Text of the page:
Writing for Dawn, author Syed Rashid Husain points out that the announcement of a deal between Iran and Saudi Arabia brokered by China on March 10th took the world by surprise.
According to the author this unexpected development not only has significant geopolitical implications, but it also carries important economic consequences, particularly for the crude oil market.
The animosity between the two major oil-producing countries has disrupted the cohesion and smooth functioning of the Organization of the Petroleum Exporting Countries (OPEC) in the past. Despite both countries acknowledging the importance of OPEC for their respective interests, their differences often resulted in heated arguments behind closed doors during OPEC meetings. However, the new deal between Riyadh and Tehran, along with their alliance with Russia and China, could potentially result in a more potent and united OPEC.
The Saudi-Russian alliance on crude oil continues to flourish, with the two countries understanding the importance of close liaison to promote stability in the crude oil markets. Recently, Russia’s Deputy Prime Minister Alexander Novak met with Saudi Arabia’s Energy Minister Prince Abdulaziz bin Salman to discuss “oil markets and efforts of the OPEC+ group to promote market balance and stability.” The leaders of the two largest oil-producing countries also reiterated their commitment to the OPEC+ decision to reduce output by two million barrels a day until the end of 2023, despite falling oil prices in recent weeks.
In addition to their commitment to controlling output, the Saudi energy minister has also made it clear that the kingdom would not sell crude to any country that imposes a price ceiling on its oil exports. This posturing against potential oil price ceilings followed consultations between Russia and Saudi Arabia. Furthermore, Saudi Arabia has warned that it would reduce its oil production and halt supplies to countries that adopt a price cap on crude imports from Saudi Arabia. Prince Salman bin Abdulaziz also indicated that he “would not be surprised if other oil exporters do the same,” sending a clear warning to western stakeholders against the policy of price caps on oil.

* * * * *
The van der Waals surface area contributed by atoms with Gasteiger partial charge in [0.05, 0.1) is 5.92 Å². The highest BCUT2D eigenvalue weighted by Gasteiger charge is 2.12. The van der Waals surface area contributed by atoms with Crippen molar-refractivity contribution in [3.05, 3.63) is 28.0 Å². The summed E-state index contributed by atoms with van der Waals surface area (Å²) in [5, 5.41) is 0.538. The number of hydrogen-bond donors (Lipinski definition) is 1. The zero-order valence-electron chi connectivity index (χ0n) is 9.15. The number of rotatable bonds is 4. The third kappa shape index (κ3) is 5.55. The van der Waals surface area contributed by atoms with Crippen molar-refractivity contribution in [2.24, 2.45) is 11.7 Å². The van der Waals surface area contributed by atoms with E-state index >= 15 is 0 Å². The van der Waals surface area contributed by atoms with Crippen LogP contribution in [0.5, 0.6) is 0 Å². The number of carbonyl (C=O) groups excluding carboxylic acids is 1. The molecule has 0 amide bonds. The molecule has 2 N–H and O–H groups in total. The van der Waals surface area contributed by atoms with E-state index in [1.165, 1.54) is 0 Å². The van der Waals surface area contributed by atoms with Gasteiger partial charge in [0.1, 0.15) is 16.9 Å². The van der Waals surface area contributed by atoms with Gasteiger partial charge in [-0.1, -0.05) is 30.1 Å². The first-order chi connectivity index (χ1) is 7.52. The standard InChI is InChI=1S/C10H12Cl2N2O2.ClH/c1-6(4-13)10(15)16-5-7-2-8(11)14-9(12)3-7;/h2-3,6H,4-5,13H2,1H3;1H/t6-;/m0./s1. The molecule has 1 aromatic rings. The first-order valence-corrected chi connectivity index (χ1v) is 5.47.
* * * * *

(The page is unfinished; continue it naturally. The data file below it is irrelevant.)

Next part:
Interestingly, despite having more than enough of its own, Saudi Arabia imported almost 2.5 million barrels of diesel-type fuel from Russia in the first 10 days of March, according to Kepler data compiled by Bloomberg. The move appeared to provide a significant financial cushion to Russia at a time when western powers were attempting to dry up the earnings of Russia from its crude and fuel products exports. Saudi Arabia was importing Russian fuel products and, at the same time, selling considerable amounts of fuel to Europe, showing how the global energy trade is being rerouted in the wake of sanctions on Russian supplies.
The emerging crude bloc consisting of Russia, Saudi Arabia, Iran, and China is apparently at a cost to the US and the West. This new alliance carries ramifications for Pakistan too. The mending of fences between Riyadh and Tehran and their crude alliance with Russia and China could also mean higher oil import bills for Pakistan, which is already facing a precarious economic condition. On the geopolitical front, as well, Pakistan could soon be faced with a dilemma. With Beijing, Riyadh, and Tehran, along with Moscow, joining hands, it may be challenging for Pakistan to neglect and stay away from this emerging bloc. For Islamabad, a decision time could be approaching.
In summary, the deal between Iran and Saudi Arabia, brokered by China, indicates a new global order is taking shape. The emerging crude bloc consisting of Russia, Saudi Arabia, Iran, and China has significant economic and geopolitical implications, potentially leading to higher oil import bills for some countries and forcing them to make difficult decisions. Meanwhile, the commitment of the world’s two major oil producers to keep a tight leash on global oil output signals that the OPEC+ is determined to keep a floor under crude oil prices, despite falling prices in recent weeks.
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